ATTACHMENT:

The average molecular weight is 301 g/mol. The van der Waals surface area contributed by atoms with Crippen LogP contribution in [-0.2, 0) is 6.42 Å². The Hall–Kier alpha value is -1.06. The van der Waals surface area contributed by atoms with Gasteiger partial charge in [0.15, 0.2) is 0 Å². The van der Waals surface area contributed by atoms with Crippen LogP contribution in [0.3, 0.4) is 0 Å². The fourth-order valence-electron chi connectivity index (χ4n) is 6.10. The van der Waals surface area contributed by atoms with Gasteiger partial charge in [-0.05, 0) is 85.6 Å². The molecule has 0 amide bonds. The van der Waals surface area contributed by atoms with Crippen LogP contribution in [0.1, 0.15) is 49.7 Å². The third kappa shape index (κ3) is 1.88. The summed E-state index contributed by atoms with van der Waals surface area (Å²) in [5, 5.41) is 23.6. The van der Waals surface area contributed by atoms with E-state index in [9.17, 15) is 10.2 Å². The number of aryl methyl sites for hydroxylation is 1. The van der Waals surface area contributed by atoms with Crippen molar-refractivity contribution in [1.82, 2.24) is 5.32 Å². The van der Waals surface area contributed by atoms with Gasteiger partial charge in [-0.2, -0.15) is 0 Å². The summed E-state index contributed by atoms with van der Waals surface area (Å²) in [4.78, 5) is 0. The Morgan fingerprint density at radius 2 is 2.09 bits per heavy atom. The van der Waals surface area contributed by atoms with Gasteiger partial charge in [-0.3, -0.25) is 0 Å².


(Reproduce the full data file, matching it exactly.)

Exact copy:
The average molecular weight is 301 g/mol. The van der Waals surface area contributed by atoms with Crippen LogP contribution in [-0.2, 0) is 6.42 Å². The Hall–Kier alpha value is -1.06. The van der Waals surface area contributed by atoms with Gasteiger partial charge in [0.15, 0.2) is 0 Å². The van der Waals surface area contributed by atoms with Crippen LogP contribution in [0.3, 0.4) is 0 Å². The fourth-order valence-electron chi connectivity index (χ4n) is 6.10. The van der Waals surface area contributed by atoms with Gasteiger partial charge in [-0.05, 0) is 85.6 Å². The molecule has 0 amide bonds. The van der Waals surface area contributed by atoms with Crippen LogP contribution in [0.1, 0.15) is 49.7 Å². The third kappa shape index (κ3) is 1.88. The summed E-state index contributed by atoms with van der Waals surface area (Å²) in [5, 5.41) is 23.6. The van der Waals surface area contributed by atoms with E-state index in [9.17, 15) is 10.2 Å². The number of aryl methyl sites for hydroxylation is 1. The van der Waals surface area contributed by atoms with Crippen molar-refractivity contribution in [1.82, 2.24) is 5.32 Å². The van der Waals surface area contributed by atoms with Gasteiger partial charge in [-0.2, -0.15) is 0 Å². The summed E-state index contributed by atoms with van der Waals surface area (Å²) in [4.78, 5) is 0. The Morgan fingerprint density at radius 2 is 2.09 bits per heavy atom. The van der Waals surface area contributed by atoms with Gasteiger partial charge in [-0.3, -0.25) is 0 Å².